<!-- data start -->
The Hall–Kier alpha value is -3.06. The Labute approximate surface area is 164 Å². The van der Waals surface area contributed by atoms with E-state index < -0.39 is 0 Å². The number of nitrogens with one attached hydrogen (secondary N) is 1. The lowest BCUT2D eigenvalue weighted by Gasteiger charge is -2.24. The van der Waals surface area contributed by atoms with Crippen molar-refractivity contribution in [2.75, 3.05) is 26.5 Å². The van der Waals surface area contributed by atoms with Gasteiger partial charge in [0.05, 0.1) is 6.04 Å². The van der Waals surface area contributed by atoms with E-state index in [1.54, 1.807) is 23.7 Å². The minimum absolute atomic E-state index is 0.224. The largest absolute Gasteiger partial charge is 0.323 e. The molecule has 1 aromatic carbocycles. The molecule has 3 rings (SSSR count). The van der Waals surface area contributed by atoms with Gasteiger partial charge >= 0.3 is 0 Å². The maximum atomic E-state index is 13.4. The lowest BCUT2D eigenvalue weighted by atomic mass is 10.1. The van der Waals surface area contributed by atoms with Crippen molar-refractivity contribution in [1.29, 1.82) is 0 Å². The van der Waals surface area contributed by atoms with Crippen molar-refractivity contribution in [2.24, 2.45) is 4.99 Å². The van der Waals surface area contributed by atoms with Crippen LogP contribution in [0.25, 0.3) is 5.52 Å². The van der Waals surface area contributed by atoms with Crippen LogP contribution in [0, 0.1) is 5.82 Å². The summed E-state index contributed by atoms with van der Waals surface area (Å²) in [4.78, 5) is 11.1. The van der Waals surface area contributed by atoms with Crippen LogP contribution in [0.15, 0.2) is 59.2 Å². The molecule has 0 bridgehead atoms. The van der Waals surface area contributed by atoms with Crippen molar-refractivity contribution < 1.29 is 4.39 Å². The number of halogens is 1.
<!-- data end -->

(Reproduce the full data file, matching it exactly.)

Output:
The Hall–Kier alpha value is -3.06. The Labute approximate surface area is 164 Å². The van der Waals surface area contributed by atoms with E-state index < -0.39 is 0 Å². The number of nitrogens with one attached hydrogen (secondary N) is 1. The lowest BCUT2D eigenvalue weighted by Gasteiger charge is -2.24. The van der Waals surface area contributed by atoms with Crippen molar-refractivity contribution in [2.75, 3.05) is 26.5 Å². The van der Waals surface area contributed by atoms with Gasteiger partial charge in [0.05, 0.1) is 6.04 Å². The van der Waals surface area contributed by atoms with E-state index in [1.54, 1.807) is 23.7 Å². The minimum absolute atomic E-state index is 0.224. The largest absolute Gasteiger partial charge is 0.323 e. The molecule has 1 aromatic carbocycles. The molecule has 3 rings (SSSR count). The van der Waals surface area contributed by atoms with Gasteiger partial charge >= 0.3 is 0 Å². The maximum atomic E-state index is 13.4. The lowest BCUT2D eigenvalue weighted by atomic mass is 10.1. The van der Waals surface area contributed by atoms with Crippen molar-refractivity contribution in [1.29, 1.82) is 0 Å². The van der Waals surface area contributed by atoms with Crippen molar-refractivity contribution in [2.24, 2.45) is 4.99 Å². The van der Waals surface area contributed by atoms with Crippen LogP contribution in [0.25, 0.3) is 5.52 Å². The van der Waals surface area contributed by atoms with Crippen LogP contribution in [0, 0.1) is 5.82 Å². The summed E-state index contributed by atoms with van der Waals surface area (Å²) in [4.78, 5) is 11.1. The van der Waals surface area contributed by atoms with Crippen LogP contribution in [0.15, 0.2) is 59.2 Å². The molecule has 0 bridgehead atoms. The van der Waals surface area contributed by atoms with Crippen molar-refractivity contribution < 1.29 is 4.39 Å². The number of halogens is 1.